2010-03-28 02:00 standard time, which was 2010-03-28 14:00 UTC time. That’s why Tzdata shows +11 above.
However, there is another rule that says, at 2010-03-28 02:00 standard time, the local offset from the standard time changed from 0 to 1 hour. So all in all, it is not +11 but should stay at +12.

Using Tz:

DateTime.shift_zone(~U[2010-03-27 14:00:00Z], "Asia/Kamchatka", Tz.TimeZoneDatabase)
{:ok, #DateTime<2010-03-28 02:00:00+12:00 +12 Asia/Kamchatka>}

Correct! For dynamically generated modules, the amount of data and clauses is the main reason for high compilation times. However, I have tried the tz library locally and the compilation times do not seem so bad. If compilation times get higher in the future, you can consider partitioning it. For example, you can compile a database especially for “Asia” or “America”. And if the lookup starts with “Asia/”, you forward the call to Tz.TimeZoneDatabase.Asia.some_fun. Gettext, for instance, generates one module per locale.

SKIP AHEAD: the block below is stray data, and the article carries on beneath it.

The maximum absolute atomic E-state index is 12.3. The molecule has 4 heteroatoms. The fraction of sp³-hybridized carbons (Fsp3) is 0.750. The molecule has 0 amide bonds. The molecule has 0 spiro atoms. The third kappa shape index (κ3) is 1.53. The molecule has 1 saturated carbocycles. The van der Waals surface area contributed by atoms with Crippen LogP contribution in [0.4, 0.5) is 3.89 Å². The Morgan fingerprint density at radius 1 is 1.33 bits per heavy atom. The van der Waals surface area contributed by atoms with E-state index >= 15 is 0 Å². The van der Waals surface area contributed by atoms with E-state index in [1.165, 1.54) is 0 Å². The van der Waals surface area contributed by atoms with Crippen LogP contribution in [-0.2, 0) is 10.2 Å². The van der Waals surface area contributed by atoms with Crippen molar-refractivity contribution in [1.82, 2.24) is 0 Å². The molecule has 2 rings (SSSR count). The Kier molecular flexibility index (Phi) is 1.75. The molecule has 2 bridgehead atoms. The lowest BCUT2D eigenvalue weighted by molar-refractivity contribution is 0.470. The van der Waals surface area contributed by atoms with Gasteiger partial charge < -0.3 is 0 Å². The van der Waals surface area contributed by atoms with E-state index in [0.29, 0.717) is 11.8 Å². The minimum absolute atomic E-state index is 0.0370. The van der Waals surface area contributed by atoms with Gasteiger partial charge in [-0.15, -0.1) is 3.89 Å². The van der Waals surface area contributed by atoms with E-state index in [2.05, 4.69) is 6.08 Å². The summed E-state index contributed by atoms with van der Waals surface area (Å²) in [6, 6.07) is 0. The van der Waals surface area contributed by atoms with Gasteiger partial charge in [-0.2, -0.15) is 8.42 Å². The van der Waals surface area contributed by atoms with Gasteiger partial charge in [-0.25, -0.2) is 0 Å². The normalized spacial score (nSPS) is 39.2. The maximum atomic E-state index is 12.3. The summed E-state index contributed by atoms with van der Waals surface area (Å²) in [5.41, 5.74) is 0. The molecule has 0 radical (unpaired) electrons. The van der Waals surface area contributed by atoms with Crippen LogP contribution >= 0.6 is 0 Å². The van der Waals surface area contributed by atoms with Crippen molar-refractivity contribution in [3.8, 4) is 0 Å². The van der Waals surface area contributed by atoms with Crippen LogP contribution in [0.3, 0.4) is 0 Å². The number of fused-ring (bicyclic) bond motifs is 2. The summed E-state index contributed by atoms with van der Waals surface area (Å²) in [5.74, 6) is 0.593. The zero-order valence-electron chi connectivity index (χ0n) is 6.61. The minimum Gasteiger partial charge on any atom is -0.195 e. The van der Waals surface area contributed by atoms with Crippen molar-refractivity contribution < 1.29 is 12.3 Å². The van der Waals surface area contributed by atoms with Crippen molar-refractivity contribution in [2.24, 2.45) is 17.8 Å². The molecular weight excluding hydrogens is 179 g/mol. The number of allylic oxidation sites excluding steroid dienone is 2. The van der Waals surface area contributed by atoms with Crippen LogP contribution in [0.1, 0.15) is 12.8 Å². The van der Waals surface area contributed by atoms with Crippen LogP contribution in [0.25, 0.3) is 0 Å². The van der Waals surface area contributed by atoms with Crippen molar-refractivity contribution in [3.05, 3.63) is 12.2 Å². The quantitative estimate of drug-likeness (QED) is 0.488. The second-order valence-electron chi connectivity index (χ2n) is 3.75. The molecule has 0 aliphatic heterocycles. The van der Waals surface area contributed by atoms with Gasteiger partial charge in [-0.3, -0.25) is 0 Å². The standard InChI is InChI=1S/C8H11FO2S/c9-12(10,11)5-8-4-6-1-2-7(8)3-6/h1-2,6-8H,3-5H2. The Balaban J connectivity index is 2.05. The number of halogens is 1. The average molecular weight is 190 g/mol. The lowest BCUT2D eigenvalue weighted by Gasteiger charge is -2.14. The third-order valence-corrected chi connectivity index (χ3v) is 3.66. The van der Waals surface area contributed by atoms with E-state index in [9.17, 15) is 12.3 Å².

Btw, good job on the library and on the bug fixes! I would recommend you to add a small section on the README explaining why it is different from tzdata - pretty much what you posted here - as I am planning to also link to tz from Elixir’s DateTime docs. :slight_smile:

I know for certain that having no built-in updates is a feature for some and especially for Nerves folks (IIRC). They would also most likely benefit from compilation pruning too. For example, reject all timezone rules from before 2010 - which is much easier to do when not relying on ets. The module compilation approach may also provided faster lookups. It may be worth benching.


Does this mean bugfixes will be locked to the current IANA db and users will be forces to switch tz database if it changed in between installation and a bugfix?